But first, there will be a Karoq Sportline in 2018.
Customer deliveries of the new Karoq compact crossover won’t begin until the end of the month, but Skoda is already eager to talk about future derivatives to spice up the lineup. The Yeti’s replacement will get a Sportline variant as early as 2018 to bring a slightly more aggressive appearance without any hardware upgrades. For the whole shebang, we will have to wait until at least 2019 when a high-performance version could be launched.
The RS model hasn’t been approved just yet, but Skoda’s R&D boss, Christian Strube, has admitted in an interview with Auto Express that he really wants to make it happen. He was also a driving force behind the decision to green-light a Kodiaq RS, which could debut sometime in 2018. Its smaller brother might just become one of the first Skodas to benefit from an electrified powertrain, along with the plug-in hybrid Superb and Kodiaq coming in 2019.
While the Karoq’s Spanish cousin, the SEAT Ateca, will get an “old-fashioned” turbocharged 2.0-liter gasoline engine with around 300 horses for the range-topping Cupra, the Karoq RS will likely feature a different setup. The combustion engine will be down on power compared to the equivalent SEAT, but it will make up for that by adding an electric motor.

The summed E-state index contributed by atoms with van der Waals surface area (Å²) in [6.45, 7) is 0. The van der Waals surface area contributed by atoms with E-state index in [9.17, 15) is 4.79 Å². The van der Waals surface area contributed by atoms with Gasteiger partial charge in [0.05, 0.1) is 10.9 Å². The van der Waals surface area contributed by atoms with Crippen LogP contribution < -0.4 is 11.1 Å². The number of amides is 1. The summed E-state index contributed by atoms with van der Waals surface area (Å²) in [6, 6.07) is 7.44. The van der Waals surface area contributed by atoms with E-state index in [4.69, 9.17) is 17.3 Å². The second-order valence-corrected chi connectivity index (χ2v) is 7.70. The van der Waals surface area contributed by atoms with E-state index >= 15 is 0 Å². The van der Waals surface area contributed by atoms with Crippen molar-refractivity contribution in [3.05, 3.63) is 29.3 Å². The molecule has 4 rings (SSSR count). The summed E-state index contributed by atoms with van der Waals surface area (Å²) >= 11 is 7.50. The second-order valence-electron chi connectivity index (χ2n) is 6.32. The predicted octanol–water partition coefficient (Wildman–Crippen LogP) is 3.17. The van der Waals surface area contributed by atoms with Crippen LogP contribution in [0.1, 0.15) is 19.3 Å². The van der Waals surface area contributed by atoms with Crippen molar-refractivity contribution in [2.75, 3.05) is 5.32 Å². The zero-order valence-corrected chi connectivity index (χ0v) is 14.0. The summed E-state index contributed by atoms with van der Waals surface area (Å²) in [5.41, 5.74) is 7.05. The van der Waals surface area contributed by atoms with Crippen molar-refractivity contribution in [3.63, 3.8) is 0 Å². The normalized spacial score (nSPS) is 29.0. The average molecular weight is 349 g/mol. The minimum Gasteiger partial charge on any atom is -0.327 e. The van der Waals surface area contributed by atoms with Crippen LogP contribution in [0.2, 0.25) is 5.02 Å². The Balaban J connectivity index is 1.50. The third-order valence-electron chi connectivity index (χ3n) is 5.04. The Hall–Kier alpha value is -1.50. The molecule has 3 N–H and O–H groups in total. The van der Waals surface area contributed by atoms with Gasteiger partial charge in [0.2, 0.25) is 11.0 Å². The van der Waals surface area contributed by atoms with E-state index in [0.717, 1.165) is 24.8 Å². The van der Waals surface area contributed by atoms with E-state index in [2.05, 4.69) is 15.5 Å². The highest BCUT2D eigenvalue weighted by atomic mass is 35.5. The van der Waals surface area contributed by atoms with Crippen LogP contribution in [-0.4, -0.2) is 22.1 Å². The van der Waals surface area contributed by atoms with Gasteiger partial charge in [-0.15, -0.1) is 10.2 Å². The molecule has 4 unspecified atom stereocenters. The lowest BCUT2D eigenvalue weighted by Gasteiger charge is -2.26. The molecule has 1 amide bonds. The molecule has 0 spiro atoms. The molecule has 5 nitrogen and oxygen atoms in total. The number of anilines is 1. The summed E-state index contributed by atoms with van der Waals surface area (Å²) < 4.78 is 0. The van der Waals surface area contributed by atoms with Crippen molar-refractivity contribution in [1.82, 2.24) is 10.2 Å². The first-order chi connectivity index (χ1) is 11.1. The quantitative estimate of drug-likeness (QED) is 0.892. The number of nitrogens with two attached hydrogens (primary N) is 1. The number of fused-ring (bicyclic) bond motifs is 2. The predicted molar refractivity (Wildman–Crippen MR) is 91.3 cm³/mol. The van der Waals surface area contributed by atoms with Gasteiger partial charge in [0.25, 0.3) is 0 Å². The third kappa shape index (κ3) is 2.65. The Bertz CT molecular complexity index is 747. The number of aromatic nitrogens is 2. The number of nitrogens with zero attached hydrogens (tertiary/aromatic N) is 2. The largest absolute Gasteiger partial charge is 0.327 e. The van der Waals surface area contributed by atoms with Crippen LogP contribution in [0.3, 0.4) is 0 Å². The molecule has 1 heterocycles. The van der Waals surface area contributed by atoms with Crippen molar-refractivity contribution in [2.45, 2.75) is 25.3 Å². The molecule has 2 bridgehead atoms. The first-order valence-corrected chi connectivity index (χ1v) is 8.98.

According to the same report, Skoda is already evaluating prototypes of an electrified Karoq RS and Christian Strube even hinted at what’s going on:
“They [engineers] are often building cars that I can drive. If you want to convince somebody, you must always do it with hardware.”
The RS portfolio could grow beyond the forthcoming Kodiaq RS and the potential Karoq RS as the company has admitted it is toying around with doing a Superb RS. It won’t be doing a hotted-up version of the Citigo, nor will the Fabia RS return. Why? Lack of demand, though some would say there'd be enough demand for a hot supermini and maybe its wagon equivalent.
Render: X-Tomi Design
Source: Auto Express